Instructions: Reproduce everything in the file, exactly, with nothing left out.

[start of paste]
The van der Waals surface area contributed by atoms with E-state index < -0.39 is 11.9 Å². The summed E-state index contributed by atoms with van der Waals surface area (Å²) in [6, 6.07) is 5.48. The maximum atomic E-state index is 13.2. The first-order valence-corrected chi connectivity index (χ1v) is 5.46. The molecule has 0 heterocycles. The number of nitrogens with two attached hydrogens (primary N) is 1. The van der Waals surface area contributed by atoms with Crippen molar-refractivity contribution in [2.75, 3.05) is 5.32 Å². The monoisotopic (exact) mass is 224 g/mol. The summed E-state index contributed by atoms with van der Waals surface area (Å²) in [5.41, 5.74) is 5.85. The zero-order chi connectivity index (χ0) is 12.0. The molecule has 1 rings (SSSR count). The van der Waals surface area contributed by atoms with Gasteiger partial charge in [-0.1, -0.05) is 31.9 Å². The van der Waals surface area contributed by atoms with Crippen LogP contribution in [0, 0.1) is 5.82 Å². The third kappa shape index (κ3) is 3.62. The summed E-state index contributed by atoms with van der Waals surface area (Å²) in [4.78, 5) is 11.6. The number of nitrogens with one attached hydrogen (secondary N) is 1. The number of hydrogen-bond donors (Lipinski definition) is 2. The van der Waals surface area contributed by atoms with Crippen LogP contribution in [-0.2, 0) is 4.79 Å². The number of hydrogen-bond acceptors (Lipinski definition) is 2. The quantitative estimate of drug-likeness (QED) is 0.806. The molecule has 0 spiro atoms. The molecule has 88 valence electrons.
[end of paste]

The van der Waals surface area contributed by atoms with E-state index < -0.39 is 11.9 Å². The summed E-state index contributed by atoms with van der Waals surface area (Å²) in [6, 6.07) is 5.48. The maximum atomic E-state index is 13.2. The first-order valence-corrected chi connectivity index (χ1v) is 5.46. The molecule has 0 heterocycles. The number of nitrogens with two attached hydrogens (primary N) is 1. The van der Waals surface area contributed by atoms with Crippen molar-refractivity contribution in [2.75, 3.05) is 5.32 Å². The monoisotopic (exact) mass is 224 g/mol. The summed E-state index contributed by atoms with van der Waals surface area (Å²) in [5.41, 5.74) is 5.85. The zero-order chi connectivity index (χ0) is 12.0. The molecule has 1 rings (SSSR count). The van der Waals surface area contributed by atoms with Gasteiger partial charge in [-0.1, -0.05) is 31.9 Å². The van der Waals surface area contributed by atoms with Crippen LogP contribution in [0, 0.1) is 5.82 Å². The third kappa shape index (κ3) is 3.62. The summed E-state index contributed by atoms with van der Waals surface area (Å²) in [4.78, 5) is 11.6. The number of nitrogens with one attached hydrogen (secondary N) is 1. The number of hydrogen-bond donors (Lipinski definition) is 2. The van der Waals surface area contributed by atoms with Crippen LogP contribution in [-0.2, 0) is 4.79 Å². The number of hydrogen-bond acceptors (Lipinski definition) is 2. The quantitative estimate of drug-likeness (QED) is 0.806. The molecule has 0 spiro atoms. The molecule has 88 valence electrons.